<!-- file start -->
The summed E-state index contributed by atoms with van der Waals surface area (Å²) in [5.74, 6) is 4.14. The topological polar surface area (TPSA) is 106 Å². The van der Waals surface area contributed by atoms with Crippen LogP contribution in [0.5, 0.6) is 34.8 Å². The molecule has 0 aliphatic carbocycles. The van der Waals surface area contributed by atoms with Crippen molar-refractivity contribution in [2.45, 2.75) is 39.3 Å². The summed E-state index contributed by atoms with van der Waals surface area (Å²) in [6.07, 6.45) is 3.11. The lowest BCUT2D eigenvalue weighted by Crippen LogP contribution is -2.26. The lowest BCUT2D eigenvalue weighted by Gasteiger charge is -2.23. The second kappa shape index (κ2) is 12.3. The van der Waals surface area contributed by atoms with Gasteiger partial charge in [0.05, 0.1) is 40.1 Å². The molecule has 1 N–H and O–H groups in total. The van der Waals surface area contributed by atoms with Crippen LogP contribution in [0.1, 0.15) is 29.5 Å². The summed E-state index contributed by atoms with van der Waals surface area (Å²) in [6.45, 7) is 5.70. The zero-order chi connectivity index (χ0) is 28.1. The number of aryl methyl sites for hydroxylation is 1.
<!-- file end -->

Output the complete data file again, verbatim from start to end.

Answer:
The summed E-state index contributed by atoms with van der Waals surface area (Å²) in [5.74, 6) is 4.14. The topological polar surface area (TPSA) is 106 Å². The van der Waals surface area contributed by atoms with Crippen LogP contribution in [0.5, 0.6) is 34.8 Å². The molecule has 0 aliphatic carbocycles. The van der Waals surface area contributed by atoms with Crippen molar-refractivity contribution in [2.45, 2.75) is 39.3 Å². The summed E-state index contributed by atoms with van der Waals surface area (Å²) in [6.07, 6.45) is 3.11. The lowest BCUT2D eigenvalue weighted by Crippen LogP contribution is -2.26. The lowest BCUT2D eigenvalue weighted by Gasteiger charge is -2.23. The second kappa shape index (κ2) is 12.3. The van der Waals surface area contributed by atoms with Gasteiger partial charge in [0.05, 0.1) is 40.1 Å². The molecule has 1 N–H and O–H groups in total. The van der Waals surface area contributed by atoms with Crippen LogP contribution in [0.1, 0.15) is 29.5 Å². The summed E-state index contributed by atoms with van der Waals surface area (Å²) in [6.45, 7) is 5.70. The zero-order chi connectivity index (χ0) is 28.1. The number of aryl methyl sites for hydroxylation is 1.